Arthur Lehman Goodhart

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Arthur Lehman Goodhart, KBE, KC (1 March 1891, New York City – 10 November 1978, Oxford) was an American-born British academic jurist and lawyer; he was professor of jurisprudence, University of Oxford, 1931–51, when he was also a Fellow of University College, Oxford. He was the first American to be the Master of an Oxford college, University College and was a significant benefactor to the College.[1]

Summary[edit]

Arthur Goodhart was born in New York and educated at the Hotchkiss School, Yale University and Trinity College, Cambridge. He returned to the United States where he practised law until World War I. Following the war, he started to pursue an academic career in law, initially at Cambridge University and later at Oxford University where he became a Professor of Jurisprudence and subsequently the Master of University College. He was editor of the Law Quarterly Review for fifty years.

Personal life and legacy[edit]

He was married to Cecily Goodhart (née Carter) and had three children: Sir Philip Goodhart, Lord Goodhart of Youlbury and Charles Goodhart (after whom Goodhart's law is named).

Students during Goodhart's Mastership of University College included Bob Hawke, matriculated 1953, who was later Prime Minister of Australia.

The Goodhart Quad and the Goodhart Building (to the east, overlooking the quad and used for student accommodation) at University College, Oxford, off Logic Lane, are named in his memory. Cecily's Court, a small open area containing a fountain, located between the Goodhart Building and 83–85 High Street, is named in memory of Goodhart's wife.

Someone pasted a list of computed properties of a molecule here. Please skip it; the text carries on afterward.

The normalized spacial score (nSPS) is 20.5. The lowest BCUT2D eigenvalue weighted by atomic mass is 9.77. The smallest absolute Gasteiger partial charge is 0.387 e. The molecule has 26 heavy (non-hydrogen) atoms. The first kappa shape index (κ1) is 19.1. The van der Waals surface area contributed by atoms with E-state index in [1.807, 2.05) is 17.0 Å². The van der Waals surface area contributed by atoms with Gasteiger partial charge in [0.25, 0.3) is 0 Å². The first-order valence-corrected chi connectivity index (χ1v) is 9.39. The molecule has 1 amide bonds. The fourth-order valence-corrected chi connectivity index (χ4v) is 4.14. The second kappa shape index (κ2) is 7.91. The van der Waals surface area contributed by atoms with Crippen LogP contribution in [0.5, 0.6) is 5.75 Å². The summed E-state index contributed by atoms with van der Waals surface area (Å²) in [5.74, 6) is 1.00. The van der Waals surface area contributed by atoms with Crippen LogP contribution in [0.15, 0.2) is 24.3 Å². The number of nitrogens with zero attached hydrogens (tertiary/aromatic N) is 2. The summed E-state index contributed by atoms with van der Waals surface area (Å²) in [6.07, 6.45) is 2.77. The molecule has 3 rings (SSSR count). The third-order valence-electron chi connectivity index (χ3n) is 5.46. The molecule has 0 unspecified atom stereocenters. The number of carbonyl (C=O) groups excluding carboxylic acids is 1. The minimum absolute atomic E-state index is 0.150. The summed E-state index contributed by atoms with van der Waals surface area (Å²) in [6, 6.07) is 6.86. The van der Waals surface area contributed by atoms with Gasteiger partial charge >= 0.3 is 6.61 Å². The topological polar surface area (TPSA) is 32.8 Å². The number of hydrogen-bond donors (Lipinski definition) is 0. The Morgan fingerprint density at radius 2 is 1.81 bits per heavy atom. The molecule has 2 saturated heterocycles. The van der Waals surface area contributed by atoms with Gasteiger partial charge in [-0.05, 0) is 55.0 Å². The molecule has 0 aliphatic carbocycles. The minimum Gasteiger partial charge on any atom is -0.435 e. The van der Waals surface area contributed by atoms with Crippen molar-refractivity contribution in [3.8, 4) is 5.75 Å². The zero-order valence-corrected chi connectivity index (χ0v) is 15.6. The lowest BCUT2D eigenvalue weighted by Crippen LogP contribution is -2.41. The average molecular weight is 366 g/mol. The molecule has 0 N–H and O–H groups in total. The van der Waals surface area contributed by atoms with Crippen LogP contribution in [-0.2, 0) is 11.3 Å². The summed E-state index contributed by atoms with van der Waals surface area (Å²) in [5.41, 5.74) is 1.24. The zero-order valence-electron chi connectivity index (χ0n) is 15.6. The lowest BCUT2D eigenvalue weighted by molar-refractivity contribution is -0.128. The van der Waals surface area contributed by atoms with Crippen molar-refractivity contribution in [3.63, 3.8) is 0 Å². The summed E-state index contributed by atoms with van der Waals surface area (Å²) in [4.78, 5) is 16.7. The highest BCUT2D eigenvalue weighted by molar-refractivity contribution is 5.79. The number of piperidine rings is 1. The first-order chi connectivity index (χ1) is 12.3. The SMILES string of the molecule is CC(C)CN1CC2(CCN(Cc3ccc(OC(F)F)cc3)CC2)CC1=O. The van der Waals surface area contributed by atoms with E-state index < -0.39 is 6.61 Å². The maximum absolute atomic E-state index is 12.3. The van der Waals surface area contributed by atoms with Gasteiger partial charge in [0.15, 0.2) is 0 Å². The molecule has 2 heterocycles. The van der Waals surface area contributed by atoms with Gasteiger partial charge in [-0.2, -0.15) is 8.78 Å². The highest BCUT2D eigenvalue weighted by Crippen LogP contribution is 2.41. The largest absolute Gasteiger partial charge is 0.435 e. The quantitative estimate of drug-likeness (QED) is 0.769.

Career[edit]

Rejected for service with British forces in World War I, in 1914, he became a member of the American forces when USA joined the war in 1917; he became counsel to the American mission to Poland, in 1919.

He was called to the bar (Inner Temple), 1919, and became a fellow of Corpus Christi College, Cambridge, and university lecturer in jurisprudence; he edited the Cambridge Law Journal, 1921–5, and the Law Quarterly Review, 1926. In 1931 he moved to Oxford to become professor of jurisprudence. He gave up that chair when he became Master of University College, Oxford, 1951–63.

As a member of the Law Revision Committee, he helped to promote improvements in various branches of the law.

Honours and titles[edit]

References[edit]

  1. ^ Darwall-Smith, Robin, A History of University College, Oxford. Oxford University Press, 2008. ISBN 978-0-19-928429-0. The Great Benefactor: Arthur Goodhart, pages 485–491.

Sources[edit]

Academic offices
Preceded by
J. H. S. Wild
Master of University College, Oxford
1951–1963
Succeeded by
John Redcliffe-Maud